Excessive loads may affect precipitate vertebral disc damage, scientists find

Aug 10 2011
Researchers at the Institute for Bioengineering of Catalonia, Spain recently published a paper in PLoS Computational Biology revealing new findings on degenerative disc disease, which commonly occurs as people age.

Disc degeneration can lead to increased stress on the spine, frequently causing back pain.

The study revealed that spinal overloading has a greater effect on healthy discs than degenerated ones. However, healthy loading may actually help maintain metabolic balance in discs, affecting the concentration of solutes that bring nutrients into the discs.

"It's essential for the healthy function of the spine that disc cells are provided with the nutrients necessary for tissue maintenance," said Damien Lacroix, head of the research group. He added that if overloading disturbed the metabolic balance, it might lead to disc degeneration.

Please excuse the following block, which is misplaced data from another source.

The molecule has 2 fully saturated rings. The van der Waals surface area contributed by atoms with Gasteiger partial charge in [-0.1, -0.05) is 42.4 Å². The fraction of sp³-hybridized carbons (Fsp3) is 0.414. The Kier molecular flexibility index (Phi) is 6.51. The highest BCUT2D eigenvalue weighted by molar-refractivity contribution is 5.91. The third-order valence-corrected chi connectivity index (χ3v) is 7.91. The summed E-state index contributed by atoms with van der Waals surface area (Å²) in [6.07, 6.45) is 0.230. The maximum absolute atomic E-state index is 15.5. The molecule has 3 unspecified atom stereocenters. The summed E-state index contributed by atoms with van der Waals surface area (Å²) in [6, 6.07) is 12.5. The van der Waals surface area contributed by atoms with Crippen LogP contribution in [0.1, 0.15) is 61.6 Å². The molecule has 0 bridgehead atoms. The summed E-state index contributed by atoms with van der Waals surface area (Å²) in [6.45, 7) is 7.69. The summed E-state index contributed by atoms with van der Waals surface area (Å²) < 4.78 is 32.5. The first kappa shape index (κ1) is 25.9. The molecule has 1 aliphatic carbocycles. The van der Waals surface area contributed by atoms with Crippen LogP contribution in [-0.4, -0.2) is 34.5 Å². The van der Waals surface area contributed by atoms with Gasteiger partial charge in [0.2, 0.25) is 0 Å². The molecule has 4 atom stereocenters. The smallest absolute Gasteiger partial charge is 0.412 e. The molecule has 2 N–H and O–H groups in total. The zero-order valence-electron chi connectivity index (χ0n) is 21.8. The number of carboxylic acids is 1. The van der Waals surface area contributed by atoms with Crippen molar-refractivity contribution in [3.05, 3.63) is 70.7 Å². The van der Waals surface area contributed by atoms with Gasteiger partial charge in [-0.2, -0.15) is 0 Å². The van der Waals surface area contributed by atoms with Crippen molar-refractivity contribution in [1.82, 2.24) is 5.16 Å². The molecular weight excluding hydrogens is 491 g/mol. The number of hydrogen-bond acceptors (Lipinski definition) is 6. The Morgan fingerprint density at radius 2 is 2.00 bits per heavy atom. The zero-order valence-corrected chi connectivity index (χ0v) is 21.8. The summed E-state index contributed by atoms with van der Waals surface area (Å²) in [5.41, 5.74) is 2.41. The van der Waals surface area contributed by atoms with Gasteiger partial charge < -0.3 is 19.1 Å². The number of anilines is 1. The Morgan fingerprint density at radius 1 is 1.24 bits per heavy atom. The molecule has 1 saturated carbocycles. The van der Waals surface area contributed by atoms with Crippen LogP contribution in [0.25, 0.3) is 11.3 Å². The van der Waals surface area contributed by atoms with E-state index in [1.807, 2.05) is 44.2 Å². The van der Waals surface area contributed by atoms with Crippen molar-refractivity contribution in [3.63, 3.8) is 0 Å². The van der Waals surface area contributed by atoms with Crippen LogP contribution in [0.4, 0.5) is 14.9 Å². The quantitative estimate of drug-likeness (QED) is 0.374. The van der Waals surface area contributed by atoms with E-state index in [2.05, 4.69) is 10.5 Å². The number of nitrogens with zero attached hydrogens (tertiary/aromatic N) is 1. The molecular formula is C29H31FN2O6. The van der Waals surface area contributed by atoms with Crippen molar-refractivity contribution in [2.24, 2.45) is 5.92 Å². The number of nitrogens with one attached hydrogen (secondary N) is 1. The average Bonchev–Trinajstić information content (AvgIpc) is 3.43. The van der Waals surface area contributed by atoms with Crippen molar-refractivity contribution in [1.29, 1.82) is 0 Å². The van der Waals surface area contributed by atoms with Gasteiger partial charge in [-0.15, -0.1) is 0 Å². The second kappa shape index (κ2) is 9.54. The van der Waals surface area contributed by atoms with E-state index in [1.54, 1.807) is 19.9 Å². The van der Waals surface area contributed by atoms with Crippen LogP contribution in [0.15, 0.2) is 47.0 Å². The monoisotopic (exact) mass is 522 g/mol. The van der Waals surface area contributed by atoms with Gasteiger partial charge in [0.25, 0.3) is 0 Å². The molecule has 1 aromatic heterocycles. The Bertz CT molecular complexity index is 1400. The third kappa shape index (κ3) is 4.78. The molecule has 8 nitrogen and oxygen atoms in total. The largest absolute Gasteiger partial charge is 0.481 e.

Researchers also found that the cell density of a disc changes during degeneration, which may explain why healthy discs were more affected by loading than degenerated discs. The scientists hope these discoveries and further research may lead to advancements in disc regeneration.

During degenerative disc disease, the spine's discs weaken and thin, reducing the cushion between the vertebrae. As they degenerate, discs may be pushed out of alignment with the spine, most commonly in the lower back. This can cause the vertebrae, muscles or joints to shift in painful ways.

Discs may also be more likely to rupture as they degenerate, which can lead to painful inflammation of the surrounding tissue. Smoking may increase the likelihood of disc degeneration due to its affect on blood flow, according to the National Institutes of Health.

While conservative treatments are recommended for most low back pain and conditions that cause it, severe cases of disc degeneration may be treated by spinal fusion, or the disc may be replaced with an artificial substitute to cushion the vertebrae.